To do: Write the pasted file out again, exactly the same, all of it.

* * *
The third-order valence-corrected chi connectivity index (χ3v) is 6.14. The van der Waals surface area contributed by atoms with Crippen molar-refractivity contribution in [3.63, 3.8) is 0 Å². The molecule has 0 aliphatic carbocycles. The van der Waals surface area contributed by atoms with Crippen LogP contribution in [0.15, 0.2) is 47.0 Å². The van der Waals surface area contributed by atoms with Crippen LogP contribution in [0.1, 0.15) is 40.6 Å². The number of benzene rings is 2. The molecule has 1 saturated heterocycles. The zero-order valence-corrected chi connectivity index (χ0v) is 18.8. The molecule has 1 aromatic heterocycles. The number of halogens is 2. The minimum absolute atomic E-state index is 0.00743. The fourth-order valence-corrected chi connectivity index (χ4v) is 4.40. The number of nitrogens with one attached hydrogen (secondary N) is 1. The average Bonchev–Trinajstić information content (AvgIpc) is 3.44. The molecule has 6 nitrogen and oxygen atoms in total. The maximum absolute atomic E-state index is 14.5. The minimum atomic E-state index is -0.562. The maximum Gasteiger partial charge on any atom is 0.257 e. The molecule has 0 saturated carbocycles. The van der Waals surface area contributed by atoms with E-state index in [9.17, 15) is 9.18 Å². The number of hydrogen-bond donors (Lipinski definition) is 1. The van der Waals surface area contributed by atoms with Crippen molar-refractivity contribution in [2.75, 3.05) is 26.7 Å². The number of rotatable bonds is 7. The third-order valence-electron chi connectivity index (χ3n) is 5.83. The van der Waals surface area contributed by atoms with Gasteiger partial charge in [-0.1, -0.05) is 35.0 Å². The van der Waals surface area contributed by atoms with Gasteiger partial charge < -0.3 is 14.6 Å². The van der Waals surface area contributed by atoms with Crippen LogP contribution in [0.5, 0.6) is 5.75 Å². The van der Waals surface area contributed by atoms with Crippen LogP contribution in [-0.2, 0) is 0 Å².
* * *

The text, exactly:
The third-order valence-corrected chi connectivity index (χ3v) is 6.14. The van der Waals surface area contributed by atoms with Crippen molar-refractivity contribution in [3.63, 3.8) is 0 Å². The molecule has 0 aliphatic carbocycles. The van der Waals surface area contributed by atoms with Crippen LogP contribution in [0.15, 0.2) is 47.0 Å². The van der Waals surface area contributed by atoms with Crippen LogP contribution in [0.1, 0.15) is 40.6 Å². The number of benzene rings is 2. The molecule has 1 saturated heterocycles. The zero-order valence-corrected chi connectivity index (χ0v) is 18.8. The molecule has 1 aromatic heterocycles. The number of halogens is 2. The minimum absolute atomic E-state index is 0.00743. The fourth-order valence-corrected chi connectivity index (χ4v) is 4.40. The number of nitrogens with one attached hydrogen (secondary N) is 1. The average Bonchev–Trinajstić information content (AvgIpc) is 3.44. The molecule has 6 nitrogen and oxygen atoms in total. The maximum absolute atomic E-state index is 14.5. The minimum atomic E-state index is -0.562. The maximum Gasteiger partial charge on any atom is 0.257 e. The molecule has 0 saturated carbocycles. The van der Waals surface area contributed by atoms with E-state index in [9.17, 15) is 9.18 Å². The number of hydrogen-bond donors (Lipinski definition) is 1. The van der Waals surface area contributed by atoms with Crippen molar-refractivity contribution in [2.75, 3.05) is 26.7 Å². The number of rotatable bonds is 7. The third-order valence-electron chi connectivity index (χ3n) is 5.83. The van der Waals surface area contributed by atoms with Gasteiger partial charge in [-0.1, -0.05) is 35.0 Å². The van der Waals surface area contributed by atoms with Gasteiger partial charge < -0.3 is 14.6 Å². The van der Waals surface area contributed by atoms with Crippen LogP contribution in [0.5, 0.6) is 5.75 Å². The van der Waals surface area contributed by atoms with Crippen LogP contribution in [-0.2, 0) is 0 Å².